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This is how news should be reported

I got inspired to write this post today when my mum came across an Instagram post, which I believe was from a Hong Kong reporter, who’s currently also writing about the Rio Olympic Games on his Instagram page. Without further ado, this is his post:


I believe that many of you are like me, and you’re not sure what he’s saying. My mum translated the article for me and I strongly feel that this is an article we all can learn from, so here’s the translation: 

(Inspired by Ye Shi Wen to write this)

There are many respectable heroes in the battle field, especially when races are running and medals are continuously won. but do you know that there is a lot to learn besides winning and losing?

For these past few days, I’ve been following the performances of the Hong Kong team, China team, and even some of the world’s greatest swimmers. However, nothing beats the experience I had just awhile ago.  

4 years ago, Ye shi wen was a double Olympic champion in the 2012 London Olympic Games with the World Record in the 400m Individual Medley and Olympic Record in the 200m Individual Medley. But as we all know, good things don’t last. There were some complications with her which lead to a decline in her times. The former champion experienced a plateau in her performance while she saw everyone overtaking her. If you’re a swimmer yourself, I’m sure that you’ll be able to feel the pain that she’s feeling. I’m not 100% certain about this, but I’m sure that many of you would have given up if you were facing the same problem as her. But she fought on, and earn her spot in the 2016 Rio Olympics.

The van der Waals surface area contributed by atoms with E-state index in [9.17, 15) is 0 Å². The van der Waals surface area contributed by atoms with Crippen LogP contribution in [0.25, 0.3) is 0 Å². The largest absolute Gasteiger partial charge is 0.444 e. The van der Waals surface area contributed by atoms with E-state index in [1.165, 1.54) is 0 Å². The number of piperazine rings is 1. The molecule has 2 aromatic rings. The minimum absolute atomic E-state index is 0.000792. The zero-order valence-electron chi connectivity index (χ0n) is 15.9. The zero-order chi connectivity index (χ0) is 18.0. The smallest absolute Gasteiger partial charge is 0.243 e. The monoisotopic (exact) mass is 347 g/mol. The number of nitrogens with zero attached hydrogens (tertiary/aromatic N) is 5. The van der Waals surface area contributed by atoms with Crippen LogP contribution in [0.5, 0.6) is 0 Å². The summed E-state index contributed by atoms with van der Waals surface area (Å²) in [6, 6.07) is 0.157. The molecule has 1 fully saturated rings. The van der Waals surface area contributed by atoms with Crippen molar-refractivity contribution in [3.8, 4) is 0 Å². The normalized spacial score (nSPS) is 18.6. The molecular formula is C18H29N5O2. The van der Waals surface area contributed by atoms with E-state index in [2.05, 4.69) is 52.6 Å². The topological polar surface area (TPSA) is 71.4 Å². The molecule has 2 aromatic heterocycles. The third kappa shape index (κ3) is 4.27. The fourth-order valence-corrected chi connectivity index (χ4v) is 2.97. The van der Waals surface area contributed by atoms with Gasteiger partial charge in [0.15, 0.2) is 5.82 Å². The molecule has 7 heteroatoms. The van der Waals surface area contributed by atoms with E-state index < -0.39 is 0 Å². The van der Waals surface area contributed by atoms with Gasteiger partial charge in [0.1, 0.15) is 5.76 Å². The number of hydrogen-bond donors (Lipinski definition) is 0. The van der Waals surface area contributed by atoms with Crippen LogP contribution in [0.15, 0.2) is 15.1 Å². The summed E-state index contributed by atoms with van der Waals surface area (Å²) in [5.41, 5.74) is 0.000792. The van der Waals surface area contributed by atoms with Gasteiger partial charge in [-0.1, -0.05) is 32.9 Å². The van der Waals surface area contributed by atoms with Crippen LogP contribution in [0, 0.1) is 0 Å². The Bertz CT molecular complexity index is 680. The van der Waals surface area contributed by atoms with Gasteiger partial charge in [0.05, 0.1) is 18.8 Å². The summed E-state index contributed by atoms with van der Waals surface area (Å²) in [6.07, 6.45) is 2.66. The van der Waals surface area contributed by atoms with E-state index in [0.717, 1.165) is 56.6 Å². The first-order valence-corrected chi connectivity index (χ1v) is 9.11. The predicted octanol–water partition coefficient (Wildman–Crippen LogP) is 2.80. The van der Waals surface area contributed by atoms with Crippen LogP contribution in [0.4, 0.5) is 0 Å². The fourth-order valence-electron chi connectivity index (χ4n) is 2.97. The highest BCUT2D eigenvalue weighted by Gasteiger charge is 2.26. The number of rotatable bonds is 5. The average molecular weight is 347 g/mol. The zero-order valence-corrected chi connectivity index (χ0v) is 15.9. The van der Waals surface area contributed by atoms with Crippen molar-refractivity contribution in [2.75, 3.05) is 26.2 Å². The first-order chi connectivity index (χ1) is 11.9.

Sadly, things didn’t go her way in the 2016 Rio Olympics, she tried her best, only to finish 17 seconds off her personal best time, which placed her 27th in her 400m Individual Medley. 

Next up was her 200m Individual Medley. I was lucky to be able to grab her for an interview after her 200m Individual Medley race yesterday after she placed 4th overall after her semi final swim, and she was really friendly when I interviewed her. She said that she physically and mentally did the best preparation she could, and placing 4th going into the final really boosted her overall morale after her upset in the 400m Individual Medley swim. She mentioned that there were many strong competitors in the field. Everyone is hungry for a medal, which makes it a really competitive field, so she will just do her best. I wished her luck and we concluded the interview. 

I watched her race from the mixed zone the following day, rooting for her to win a medal. However, she had a really slow start in the Butterfly, and at that point in time, I knew the race was over. I saw the scoreboard and her time was 4 seconds slower than her semi final time, and I was pretty shocked. 

I waited for her at the media zone, hoping that she will accept another interview with me. I wasn’t very hopeful as I’ve observed Ning Zetao and Sun Yang ignoring an interview with the media after their bad races. But to my surprise, she walked up to me with calmness and composure. She told me that her goggles filled up with water when she dived into race. At that point in time I wanted to scream my lungs out as I was really sad for her. But Ye Shi Wen said that it’s her fault, and she bears full responsibility for it and completed the race anyway. 

Swimming is such a brutal sport – The many hours spent training your heart out, overcoming various obstacles just for that very moment, to only end up with a bad race. That has really left me speechless.